Key agreed priority actions for women CSOs, networks and groups:

  • Conduct advocacy and awareness raising campaign at national, state, local and community levels targeting government, authorities, powerholders as well as women and wider communities. Focus collective advocacy and campaigning in the run up to upcoming general elections to promote more positive and inclusive laws and policies in favour of equal citizenship rights as a tool for winning votes.
  • Provide legal protection and legal services to women including by linking/referring to other NGO service providers and immigration offices.
  • Conduct mapping of undocumented women and refer to relevant authorities for targeted support.
  • Implement overall programme initiatives on women’s empowerment and leadership as well as gender social norms changes.
  • Provide targeted programme interventions for women IDPs, ethnic minority women, transgender/lesbian and queer women, sex workers, female headed households, widows, single women, older women, women with disabilities, women migrant workers, sex workers, trafficking survivors, gender-based violence survivors, women in inter-faith marriages, etc.
  • Conduct further research on gender and citizenship issues focusing on other parts of the country and particular population groups that face discrimination and marginalisation, including transgender women and women with disabilities.

Looking more broadly at Southeast Asia and the Sustainable Development Goals (SDGs), Jelvas Musau, Senior Regional Statelessness Officer at UNHCR, said: “Myanmar must learn from successful examples and efforts in Indonesia and Malaysia that promote gender equality and citizenship rights by mobilizing the women’s movement for joint advocacy with the government and parliament to reform national laws,” he said. “The SDGs cannot be achieved if we have gender inequality and stateless or undocumented people.”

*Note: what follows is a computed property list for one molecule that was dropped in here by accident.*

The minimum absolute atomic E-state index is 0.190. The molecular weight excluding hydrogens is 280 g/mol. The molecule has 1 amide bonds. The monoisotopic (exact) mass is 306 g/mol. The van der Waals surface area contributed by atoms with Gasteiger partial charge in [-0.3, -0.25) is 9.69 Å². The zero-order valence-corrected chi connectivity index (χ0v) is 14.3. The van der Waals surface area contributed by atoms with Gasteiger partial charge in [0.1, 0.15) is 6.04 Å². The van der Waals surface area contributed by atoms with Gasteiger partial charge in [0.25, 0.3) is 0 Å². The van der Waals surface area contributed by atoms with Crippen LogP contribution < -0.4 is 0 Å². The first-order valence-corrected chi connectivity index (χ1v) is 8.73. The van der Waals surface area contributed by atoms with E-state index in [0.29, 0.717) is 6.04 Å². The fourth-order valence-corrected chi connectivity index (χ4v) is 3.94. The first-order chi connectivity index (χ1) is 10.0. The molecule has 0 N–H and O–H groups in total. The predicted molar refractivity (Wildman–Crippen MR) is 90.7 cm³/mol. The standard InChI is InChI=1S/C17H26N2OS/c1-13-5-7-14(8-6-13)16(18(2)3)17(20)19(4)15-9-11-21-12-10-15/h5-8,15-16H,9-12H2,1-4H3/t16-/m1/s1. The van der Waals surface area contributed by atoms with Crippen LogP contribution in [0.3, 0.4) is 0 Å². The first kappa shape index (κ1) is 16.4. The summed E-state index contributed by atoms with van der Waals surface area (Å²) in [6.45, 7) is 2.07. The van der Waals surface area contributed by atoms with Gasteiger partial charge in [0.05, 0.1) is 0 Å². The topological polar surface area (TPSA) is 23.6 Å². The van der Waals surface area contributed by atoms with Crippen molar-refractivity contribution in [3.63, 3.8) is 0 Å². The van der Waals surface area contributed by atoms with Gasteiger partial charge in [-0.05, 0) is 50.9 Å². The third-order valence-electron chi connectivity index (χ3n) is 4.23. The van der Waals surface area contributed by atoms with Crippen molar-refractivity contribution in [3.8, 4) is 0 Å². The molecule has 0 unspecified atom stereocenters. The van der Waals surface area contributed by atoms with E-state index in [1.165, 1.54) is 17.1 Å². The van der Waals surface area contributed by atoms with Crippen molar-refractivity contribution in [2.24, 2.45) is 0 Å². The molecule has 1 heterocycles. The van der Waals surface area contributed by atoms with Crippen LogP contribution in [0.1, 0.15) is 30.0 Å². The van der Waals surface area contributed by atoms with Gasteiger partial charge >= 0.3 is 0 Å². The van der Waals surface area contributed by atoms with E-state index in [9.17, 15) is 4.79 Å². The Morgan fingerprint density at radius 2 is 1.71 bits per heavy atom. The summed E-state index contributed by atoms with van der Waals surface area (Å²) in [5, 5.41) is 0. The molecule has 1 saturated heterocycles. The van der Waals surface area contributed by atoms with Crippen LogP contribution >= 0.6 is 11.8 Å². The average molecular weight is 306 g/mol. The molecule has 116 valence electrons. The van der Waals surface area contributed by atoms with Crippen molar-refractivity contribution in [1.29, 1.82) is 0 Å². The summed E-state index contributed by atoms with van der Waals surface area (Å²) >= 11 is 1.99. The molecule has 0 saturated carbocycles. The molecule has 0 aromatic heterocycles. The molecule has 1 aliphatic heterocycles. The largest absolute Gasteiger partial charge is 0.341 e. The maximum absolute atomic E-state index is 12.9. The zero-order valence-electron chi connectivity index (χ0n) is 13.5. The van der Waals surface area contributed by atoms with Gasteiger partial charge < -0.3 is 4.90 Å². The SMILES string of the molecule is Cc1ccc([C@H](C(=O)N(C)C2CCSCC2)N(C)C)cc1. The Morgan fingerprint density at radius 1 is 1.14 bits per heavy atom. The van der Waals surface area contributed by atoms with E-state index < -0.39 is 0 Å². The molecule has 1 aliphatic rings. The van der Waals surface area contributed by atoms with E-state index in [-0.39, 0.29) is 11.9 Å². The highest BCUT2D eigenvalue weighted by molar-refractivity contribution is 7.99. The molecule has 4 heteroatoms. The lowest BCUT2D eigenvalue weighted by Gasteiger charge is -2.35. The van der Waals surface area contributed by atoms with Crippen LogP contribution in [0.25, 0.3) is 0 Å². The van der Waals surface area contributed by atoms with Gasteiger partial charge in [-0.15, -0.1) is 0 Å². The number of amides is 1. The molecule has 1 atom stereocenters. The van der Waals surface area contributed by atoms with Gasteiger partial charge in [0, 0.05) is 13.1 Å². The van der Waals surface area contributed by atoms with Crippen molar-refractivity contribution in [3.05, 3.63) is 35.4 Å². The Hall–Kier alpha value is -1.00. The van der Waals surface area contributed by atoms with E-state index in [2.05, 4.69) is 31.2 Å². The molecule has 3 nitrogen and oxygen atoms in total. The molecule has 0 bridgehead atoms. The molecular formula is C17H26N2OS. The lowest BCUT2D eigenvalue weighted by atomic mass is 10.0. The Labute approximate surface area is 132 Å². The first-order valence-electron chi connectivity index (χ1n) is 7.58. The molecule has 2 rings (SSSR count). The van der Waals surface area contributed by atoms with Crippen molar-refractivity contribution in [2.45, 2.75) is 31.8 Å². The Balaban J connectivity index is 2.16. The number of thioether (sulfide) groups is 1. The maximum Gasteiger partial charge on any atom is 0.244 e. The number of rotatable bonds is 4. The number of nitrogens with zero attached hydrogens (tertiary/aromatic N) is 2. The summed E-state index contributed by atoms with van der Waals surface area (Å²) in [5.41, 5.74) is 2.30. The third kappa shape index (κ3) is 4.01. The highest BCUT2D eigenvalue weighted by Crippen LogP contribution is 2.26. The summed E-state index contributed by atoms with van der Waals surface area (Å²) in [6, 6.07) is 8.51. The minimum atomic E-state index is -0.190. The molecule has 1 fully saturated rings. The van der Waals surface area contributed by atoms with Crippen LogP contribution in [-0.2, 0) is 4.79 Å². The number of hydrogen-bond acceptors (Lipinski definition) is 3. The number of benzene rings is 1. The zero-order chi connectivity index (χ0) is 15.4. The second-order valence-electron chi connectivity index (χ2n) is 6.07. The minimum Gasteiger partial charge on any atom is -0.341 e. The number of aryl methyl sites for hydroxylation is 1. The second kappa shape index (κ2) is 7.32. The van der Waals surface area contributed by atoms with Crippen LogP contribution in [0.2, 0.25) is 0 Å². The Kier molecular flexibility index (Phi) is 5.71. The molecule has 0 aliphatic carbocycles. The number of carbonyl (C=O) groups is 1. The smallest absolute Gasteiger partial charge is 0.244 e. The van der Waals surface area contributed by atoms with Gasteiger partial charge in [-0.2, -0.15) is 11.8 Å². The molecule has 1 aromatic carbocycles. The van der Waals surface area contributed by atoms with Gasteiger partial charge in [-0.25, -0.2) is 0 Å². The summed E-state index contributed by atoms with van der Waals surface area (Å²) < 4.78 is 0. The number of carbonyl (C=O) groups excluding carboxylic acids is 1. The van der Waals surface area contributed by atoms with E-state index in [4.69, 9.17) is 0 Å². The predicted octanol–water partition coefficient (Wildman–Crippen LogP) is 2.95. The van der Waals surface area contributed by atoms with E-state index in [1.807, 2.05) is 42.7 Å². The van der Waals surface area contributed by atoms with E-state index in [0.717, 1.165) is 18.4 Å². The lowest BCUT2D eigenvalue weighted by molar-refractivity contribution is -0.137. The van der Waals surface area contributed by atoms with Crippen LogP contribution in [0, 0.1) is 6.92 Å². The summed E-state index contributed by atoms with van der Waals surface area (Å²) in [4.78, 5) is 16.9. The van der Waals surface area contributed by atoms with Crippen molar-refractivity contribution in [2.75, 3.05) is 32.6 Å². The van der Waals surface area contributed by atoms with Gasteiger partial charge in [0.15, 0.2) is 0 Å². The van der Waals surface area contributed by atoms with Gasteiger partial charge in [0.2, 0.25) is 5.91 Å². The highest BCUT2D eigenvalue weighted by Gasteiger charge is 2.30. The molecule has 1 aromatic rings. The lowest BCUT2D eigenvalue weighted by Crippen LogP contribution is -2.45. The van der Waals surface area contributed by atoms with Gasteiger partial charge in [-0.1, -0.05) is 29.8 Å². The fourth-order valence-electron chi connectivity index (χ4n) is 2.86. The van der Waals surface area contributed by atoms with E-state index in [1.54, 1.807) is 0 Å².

The workshop fostered a brainstorming session on how to take the report’s recommendations forward. Women’s groups, networks and CSO agreed to conduct an advocacy and awareness-raising campaign at national, state, local and community levels targeting government, authorities, decision-makers as well as women and wider communities. There was consensus on the need to provide legal protection and legal services to women including referrals to other NGO service-providers and immigration offices, and map undocumented women. They discussed the need for programme interventions targeting the most vulnerable groups of women, as well as the need for further research on gender and citizenship issues focusing on marginalized groups, including transgendered women and women with disabilities.

Daw Swe Swe Khaing, Head of the Women’s Department at the Confederation of Trade Unions of Myanmar. Photo: UNHCR
Daw Swe Swe Khaing, Head of the Women’s Department at the Confederation of Trade Unions of Myanmar. Photo: UNHCR

Despite positive steps being taken by the Government of Myanmar to promote gender equality and women’s rights, including the adoption of the National Strategic Plan for the Advancement of Women 2013-2022, is was clear during the workshop that much work still needs to be done.

Through events like this and other work, UN Women Myanmar will continue to work with UNHCR, women’s CSOs and other partners to promote gender equality and citizenship rights in Myanmar.